Even though the article is dated 1 April there is some method in the foolishness… taking one cent/penny off the round dollar/pound/insert-your-currency-here price of any product has been “found” to no longer entice consumers into purchasing said product. That actually makes sense.
Everyone knows – or thinks they know – that prices such as £1.99, £5.99 or £9.99 are optimal price points for retail goods. Customers read the first digit first, and the last two are ignored – or at least, they have much less cognitive impact. In general, consumers were thought to put a subjective value estimate of about ten per cent less on an item priced at £3.99, than one at £4.00.
The rationale behind .99 cent pricing – or at least so we are told – is that consumers think they are actually paying ten-percent less for something than if it were priced at the round dollar figure. In other words we “feel” as if we are paying $3.70 for a cup of coffee that is priced at say $3.99.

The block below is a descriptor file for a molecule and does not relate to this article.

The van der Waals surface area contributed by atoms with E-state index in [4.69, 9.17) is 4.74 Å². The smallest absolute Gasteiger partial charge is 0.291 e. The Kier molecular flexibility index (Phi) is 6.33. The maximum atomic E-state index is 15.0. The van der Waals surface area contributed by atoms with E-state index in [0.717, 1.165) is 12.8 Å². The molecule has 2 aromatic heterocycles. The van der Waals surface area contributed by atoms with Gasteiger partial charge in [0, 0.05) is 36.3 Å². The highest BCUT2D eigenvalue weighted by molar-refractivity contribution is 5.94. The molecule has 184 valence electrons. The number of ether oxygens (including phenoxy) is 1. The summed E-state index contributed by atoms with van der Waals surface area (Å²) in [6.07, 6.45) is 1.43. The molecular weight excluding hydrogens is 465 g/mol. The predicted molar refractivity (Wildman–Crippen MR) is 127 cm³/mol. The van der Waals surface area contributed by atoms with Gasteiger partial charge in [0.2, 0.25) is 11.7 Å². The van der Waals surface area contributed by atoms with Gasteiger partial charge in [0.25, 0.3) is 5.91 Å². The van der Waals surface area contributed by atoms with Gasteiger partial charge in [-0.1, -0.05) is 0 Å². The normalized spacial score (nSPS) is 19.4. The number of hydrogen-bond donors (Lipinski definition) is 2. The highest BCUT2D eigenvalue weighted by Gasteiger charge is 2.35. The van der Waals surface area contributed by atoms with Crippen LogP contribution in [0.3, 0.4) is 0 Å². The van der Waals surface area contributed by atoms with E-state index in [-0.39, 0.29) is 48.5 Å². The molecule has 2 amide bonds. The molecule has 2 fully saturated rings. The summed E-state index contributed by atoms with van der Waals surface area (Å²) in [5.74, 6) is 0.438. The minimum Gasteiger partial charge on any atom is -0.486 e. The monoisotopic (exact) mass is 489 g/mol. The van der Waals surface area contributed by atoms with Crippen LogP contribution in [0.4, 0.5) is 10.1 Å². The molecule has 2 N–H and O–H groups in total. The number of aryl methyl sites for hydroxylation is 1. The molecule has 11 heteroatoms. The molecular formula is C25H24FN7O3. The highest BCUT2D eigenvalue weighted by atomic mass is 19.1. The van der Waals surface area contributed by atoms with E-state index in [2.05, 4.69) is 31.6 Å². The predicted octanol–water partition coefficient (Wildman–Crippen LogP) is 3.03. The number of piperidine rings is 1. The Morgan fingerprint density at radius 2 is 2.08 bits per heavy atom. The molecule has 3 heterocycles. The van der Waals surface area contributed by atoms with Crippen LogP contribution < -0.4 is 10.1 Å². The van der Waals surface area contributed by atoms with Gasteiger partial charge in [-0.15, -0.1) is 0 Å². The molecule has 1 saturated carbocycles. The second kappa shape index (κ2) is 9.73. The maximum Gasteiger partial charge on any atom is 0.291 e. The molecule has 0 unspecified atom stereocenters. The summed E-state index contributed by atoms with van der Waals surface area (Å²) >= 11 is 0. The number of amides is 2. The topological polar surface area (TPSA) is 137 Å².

99 cent pricing may have worked in the days when a cent was worth something, say when five of them could pay for a bus fare, but today they are virtually worthless, except in very large quantities, and then only if you can find a merchant who will accept piles of small coins as payment.
Not only though do we not receive a ten-percent “discount”, to add insult to injury, we are saddled with useless one cent coins, or as is the case in this part of the world, five-cent coins, being the smallest unit of currency in Australia. And some people so hate five-cent coins that they literally throw them away.
Despite therefore an underlying psychology that dictates otherwise, we are probably making a greater saving by paying the round dollar price, what are you going to do with a stack of one or five cent coins anyway?